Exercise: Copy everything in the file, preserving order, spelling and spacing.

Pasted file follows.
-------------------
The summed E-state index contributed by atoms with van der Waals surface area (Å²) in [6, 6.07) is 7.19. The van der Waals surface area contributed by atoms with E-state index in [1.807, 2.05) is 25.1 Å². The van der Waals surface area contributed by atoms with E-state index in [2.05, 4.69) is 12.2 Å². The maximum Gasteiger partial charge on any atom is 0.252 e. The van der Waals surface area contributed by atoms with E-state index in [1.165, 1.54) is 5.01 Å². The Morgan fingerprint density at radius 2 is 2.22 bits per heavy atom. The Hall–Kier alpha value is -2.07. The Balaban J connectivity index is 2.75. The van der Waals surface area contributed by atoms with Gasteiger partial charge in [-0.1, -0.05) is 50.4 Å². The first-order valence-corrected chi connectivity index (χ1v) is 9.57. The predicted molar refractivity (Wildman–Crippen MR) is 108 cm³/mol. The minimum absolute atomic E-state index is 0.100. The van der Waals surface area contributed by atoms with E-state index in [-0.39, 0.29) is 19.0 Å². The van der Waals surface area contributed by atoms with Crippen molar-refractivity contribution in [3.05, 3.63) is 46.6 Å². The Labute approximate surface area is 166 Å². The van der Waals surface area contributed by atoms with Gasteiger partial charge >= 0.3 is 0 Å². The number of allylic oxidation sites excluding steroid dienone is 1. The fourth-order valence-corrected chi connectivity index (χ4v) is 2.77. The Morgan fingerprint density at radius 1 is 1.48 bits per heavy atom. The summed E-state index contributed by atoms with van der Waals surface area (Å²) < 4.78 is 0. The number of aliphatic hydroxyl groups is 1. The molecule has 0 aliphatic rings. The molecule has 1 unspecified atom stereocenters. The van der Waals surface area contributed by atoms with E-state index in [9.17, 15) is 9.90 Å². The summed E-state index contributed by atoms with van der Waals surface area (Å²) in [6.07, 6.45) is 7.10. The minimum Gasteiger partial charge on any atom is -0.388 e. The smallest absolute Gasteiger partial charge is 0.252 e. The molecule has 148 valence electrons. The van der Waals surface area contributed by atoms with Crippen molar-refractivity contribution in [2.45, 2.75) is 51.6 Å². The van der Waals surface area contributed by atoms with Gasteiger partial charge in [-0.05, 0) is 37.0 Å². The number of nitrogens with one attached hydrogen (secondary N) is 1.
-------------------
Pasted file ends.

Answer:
The summed E-state index contributed by atoms with van der Waals surface area (Å²) in [6, 6.07) is 7.19. The van der Waals surface area contributed by atoms with E-state index in [1.807, 2.05) is 25.1 Å². The van der Waals surface area contributed by atoms with E-state index in [2.05, 4.69) is 12.2 Å². The maximum Gasteiger partial charge on any atom is 0.252 e. The van der Waals surface area contributed by atoms with E-state index in [1.165, 1.54) is 5.01 Å². The Morgan fingerprint density at radius 2 is 2.22 bits per heavy atom. The Hall–Kier alpha value is -2.07. The Balaban J connectivity index is 2.75. The van der Waals surface area contributed by atoms with Gasteiger partial charge in [-0.1, -0.05) is 50.4 Å². The first-order valence-corrected chi connectivity index (χ1v) is 9.57. The predicted molar refractivity (Wildman–Crippen MR) is 108 cm³/mol. The minimum absolute atomic E-state index is 0.100. The van der Waals surface area contributed by atoms with E-state index in [-0.39, 0.29) is 19.0 Å². The van der Waals surface area contributed by atoms with Crippen molar-refractivity contribution in [3.05, 3.63) is 46.6 Å². The Labute approximate surface area is 166 Å². The van der Waals surface area contributed by atoms with Gasteiger partial charge >= 0.3 is 0 Å². The number of allylic oxidation sites excluding steroid dienone is 1. The fourth-order valence-corrected chi connectivity index (χ4v) is 2.77. The Morgan fingerprint density at radius 1 is 1.48 bits per heavy atom. The summed E-state index contributed by atoms with van der Waals surface area (Å²) < 4.78 is 0. The number of aliphatic hydroxyl groups is 1. The molecule has 0 aliphatic rings. The molecule has 1 unspecified atom stereocenters. The van der Waals surface area contributed by atoms with E-state index in [9.17, 15) is 9.90 Å². The summed E-state index contributed by atoms with van der Waals surface area (Å²) in [6.07, 6.45) is 7.10. The minimum Gasteiger partial charge on any atom is -0.388 e. The smallest absolute Gasteiger partial charge is 0.252 e. The molecule has 148 valence electrons. The van der Waals surface area contributed by atoms with Crippen molar-refractivity contribution in [2.45, 2.75) is 51.6 Å². The van der Waals surface area contributed by atoms with Gasteiger partial charge in [-0.05, 0) is 37.0 Å². The number of nitrogens with one attached hydrogen (secondary N) is 1.